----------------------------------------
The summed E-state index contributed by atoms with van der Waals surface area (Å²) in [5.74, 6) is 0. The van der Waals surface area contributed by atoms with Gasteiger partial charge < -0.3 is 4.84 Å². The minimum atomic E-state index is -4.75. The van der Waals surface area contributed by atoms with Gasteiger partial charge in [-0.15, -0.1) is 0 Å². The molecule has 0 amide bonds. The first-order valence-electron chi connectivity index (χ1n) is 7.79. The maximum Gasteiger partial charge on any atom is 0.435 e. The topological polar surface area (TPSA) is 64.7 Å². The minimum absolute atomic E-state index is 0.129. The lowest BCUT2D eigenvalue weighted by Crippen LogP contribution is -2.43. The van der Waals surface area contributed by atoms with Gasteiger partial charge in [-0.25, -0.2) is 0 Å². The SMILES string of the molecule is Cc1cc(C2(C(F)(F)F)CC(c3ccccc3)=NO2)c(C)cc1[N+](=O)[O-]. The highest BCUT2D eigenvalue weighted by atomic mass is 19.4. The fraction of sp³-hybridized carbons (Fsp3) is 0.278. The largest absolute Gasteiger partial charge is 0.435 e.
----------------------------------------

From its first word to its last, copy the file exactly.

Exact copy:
The summed E-state index contributed by atoms with van der Waals surface area (Å²) in [5.74, 6) is 0. The van der Waals surface area contributed by atoms with Gasteiger partial charge < -0.3 is 4.84 Å². The minimum atomic E-state index is -4.75. The van der Waals surface area contributed by atoms with Gasteiger partial charge in [-0.15, -0.1) is 0 Å². The molecule has 0 amide bonds. The first-order valence-electron chi connectivity index (χ1n) is 7.79. The maximum Gasteiger partial charge on any atom is 0.435 e. The topological polar surface area (TPSA) is 64.7 Å². The minimum absolute atomic E-state index is 0.129. The lowest BCUT2D eigenvalue weighted by Crippen LogP contribution is -2.43. The van der Waals surface area contributed by atoms with Gasteiger partial charge in [-0.25, -0.2) is 0 Å². The SMILES string of the molecule is Cc1cc(C2(C(F)(F)F)CC(c3ccccc3)=NO2)c(C)cc1[N+](=O)[O-]. The highest BCUT2D eigenvalue weighted by atomic mass is 19.4. The fraction of sp³-hybridized carbons (Fsp3) is 0.278. The largest absolute Gasteiger partial charge is 0.435 e.